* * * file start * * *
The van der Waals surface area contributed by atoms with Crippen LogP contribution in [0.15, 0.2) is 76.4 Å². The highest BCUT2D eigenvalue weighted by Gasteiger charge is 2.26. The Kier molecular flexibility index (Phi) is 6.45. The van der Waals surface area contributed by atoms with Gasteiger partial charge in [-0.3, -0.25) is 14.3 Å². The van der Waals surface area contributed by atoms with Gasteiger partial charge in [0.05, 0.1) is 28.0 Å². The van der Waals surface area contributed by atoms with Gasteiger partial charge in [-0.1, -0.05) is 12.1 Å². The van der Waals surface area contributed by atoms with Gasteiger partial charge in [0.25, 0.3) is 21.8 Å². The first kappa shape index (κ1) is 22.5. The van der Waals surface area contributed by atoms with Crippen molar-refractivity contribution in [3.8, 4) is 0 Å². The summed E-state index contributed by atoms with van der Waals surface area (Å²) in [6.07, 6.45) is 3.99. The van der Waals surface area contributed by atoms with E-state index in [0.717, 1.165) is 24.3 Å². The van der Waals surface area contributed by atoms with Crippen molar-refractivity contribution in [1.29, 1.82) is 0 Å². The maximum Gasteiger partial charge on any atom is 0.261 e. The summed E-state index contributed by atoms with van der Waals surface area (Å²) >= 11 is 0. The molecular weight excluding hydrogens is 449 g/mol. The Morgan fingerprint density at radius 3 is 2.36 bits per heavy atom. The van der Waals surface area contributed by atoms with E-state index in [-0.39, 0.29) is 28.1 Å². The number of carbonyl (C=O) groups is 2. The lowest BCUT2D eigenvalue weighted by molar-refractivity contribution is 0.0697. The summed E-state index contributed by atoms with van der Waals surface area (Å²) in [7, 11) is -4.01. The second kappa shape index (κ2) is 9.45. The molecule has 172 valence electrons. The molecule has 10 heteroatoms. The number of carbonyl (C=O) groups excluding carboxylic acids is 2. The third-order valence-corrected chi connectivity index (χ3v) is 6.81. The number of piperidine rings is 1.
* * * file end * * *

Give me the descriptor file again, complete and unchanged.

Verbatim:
The van der Waals surface area contributed by atoms with Crippen LogP contribution in [0.15, 0.2) is 76.4 Å². The highest BCUT2D eigenvalue weighted by Gasteiger charge is 2.26. The Kier molecular flexibility index (Phi) is 6.45. The van der Waals surface area contributed by atoms with Gasteiger partial charge in [-0.3, -0.25) is 14.3 Å². The van der Waals surface area contributed by atoms with Gasteiger partial charge in [0.05, 0.1) is 28.0 Å². The van der Waals surface area contributed by atoms with Gasteiger partial charge in [-0.1, -0.05) is 12.1 Å². The van der Waals surface area contributed by atoms with Gasteiger partial charge in [0.25, 0.3) is 21.8 Å². The first kappa shape index (κ1) is 22.5. The van der Waals surface area contributed by atoms with Crippen molar-refractivity contribution in [3.8, 4) is 0 Å². The summed E-state index contributed by atoms with van der Waals surface area (Å²) in [6.07, 6.45) is 3.99. The van der Waals surface area contributed by atoms with E-state index in [0.717, 1.165) is 24.3 Å². The van der Waals surface area contributed by atoms with Crippen molar-refractivity contribution in [1.29, 1.82) is 0 Å². The maximum Gasteiger partial charge on any atom is 0.261 e. The summed E-state index contributed by atoms with van der Waals surface area (Å²) >= 11 is 0. The molecular weight excluding hydrogens is 449 g/mol. The Morgan fingerprint density at radius 3 is 2.36 bits per heavy atom. The van der Waals surface area contributed by atoms with E-state index in [-0.39, 0.29) is 28.1 Å². The number of carbonyl (C=O) groups is 2. The lowest BCUT2D eigenvalue weighted by molar-refractivity contribution is 0.0697. The summed E-state index contributed by atoms with van der Waals surface area (Å²) in [7, 11) is -4.01. The second kappa shape index (κ2) is 9.45. The molecule has 172 valence electrons. The molecule has 10 heteroatoms. The number of carbonyl (C=O) groups excluding carboxylic acids is 2. The third-order valence-corrected chi connectivity index (χ3v) is 6.81. The number of piperidine rings is 1.